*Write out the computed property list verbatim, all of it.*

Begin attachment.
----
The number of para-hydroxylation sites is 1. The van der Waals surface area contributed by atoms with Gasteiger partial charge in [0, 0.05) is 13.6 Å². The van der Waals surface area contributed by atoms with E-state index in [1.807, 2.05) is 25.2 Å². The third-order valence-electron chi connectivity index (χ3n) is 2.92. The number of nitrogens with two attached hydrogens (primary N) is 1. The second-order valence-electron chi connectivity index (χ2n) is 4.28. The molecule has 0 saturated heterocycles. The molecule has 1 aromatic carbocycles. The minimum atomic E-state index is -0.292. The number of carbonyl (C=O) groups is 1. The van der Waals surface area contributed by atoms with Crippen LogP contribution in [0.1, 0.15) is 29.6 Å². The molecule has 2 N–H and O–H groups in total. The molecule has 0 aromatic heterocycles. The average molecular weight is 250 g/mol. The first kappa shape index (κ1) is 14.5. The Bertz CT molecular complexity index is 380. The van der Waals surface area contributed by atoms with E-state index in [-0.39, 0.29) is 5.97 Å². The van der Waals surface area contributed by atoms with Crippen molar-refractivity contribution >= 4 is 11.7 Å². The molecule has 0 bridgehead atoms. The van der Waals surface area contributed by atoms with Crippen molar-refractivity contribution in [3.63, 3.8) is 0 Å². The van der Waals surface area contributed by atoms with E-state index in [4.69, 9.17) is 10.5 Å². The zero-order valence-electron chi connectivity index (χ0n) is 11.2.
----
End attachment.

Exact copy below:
The number of para-hydroxylation sites is 1. The van der Waals surface area contributed by atoms with Gasteiger partial charge in [0, 0.05) is 13.6 Å². The van der Waals surface area contributed by atoms with E-state index in [1.807, 2.05) is 25.2 Å². The third-order valence-electron chi connectivity index (χ3n) is 2.92. The number of nitrogens with two attached hydrogens (primary N) is 1. The second-order valence-electron chi connectivity index (χ2n) is 4.28. The molecule has 0 saturated heterocycles. The molecule has 1 aromatic carbocycles. The minimum atomic E-state index is -0.292. The number of carbonyl (C=O) groups is 1. The van der Waals surface area contributed by atoms with Crippen LogP contribution in [0.1, 0.15) is 29.6 Å². The molecule has 2 N–H and O–H groups in total. The molecule has 0 aromatic heterocycles. The average molecular weight is 250 g/mol. The first kappa shape index (κ1) is 14.5. The Bertz CT molecular complexity index is 380. The van der Waals surface area contributed by atoms with E-state index in [-0.39, 0.29) is 5.97 Å². The van der Waals surface area contributed by atoms with Crippen molar-refractivity contribution >= 4 is 11.7 Å². The molecule has 0 bridgehead atoms. The van der Waals surface area contributed by atoms with Crippen molar-refractivity contribution in [3.63, 3.8) is 0 Å². The van der Waals surface area contributed by atoms with E-state index in [4.69, 9.17) is 10.5 Å². The zero-order valence-electron chi connectivity index (χ0n) is 11.2.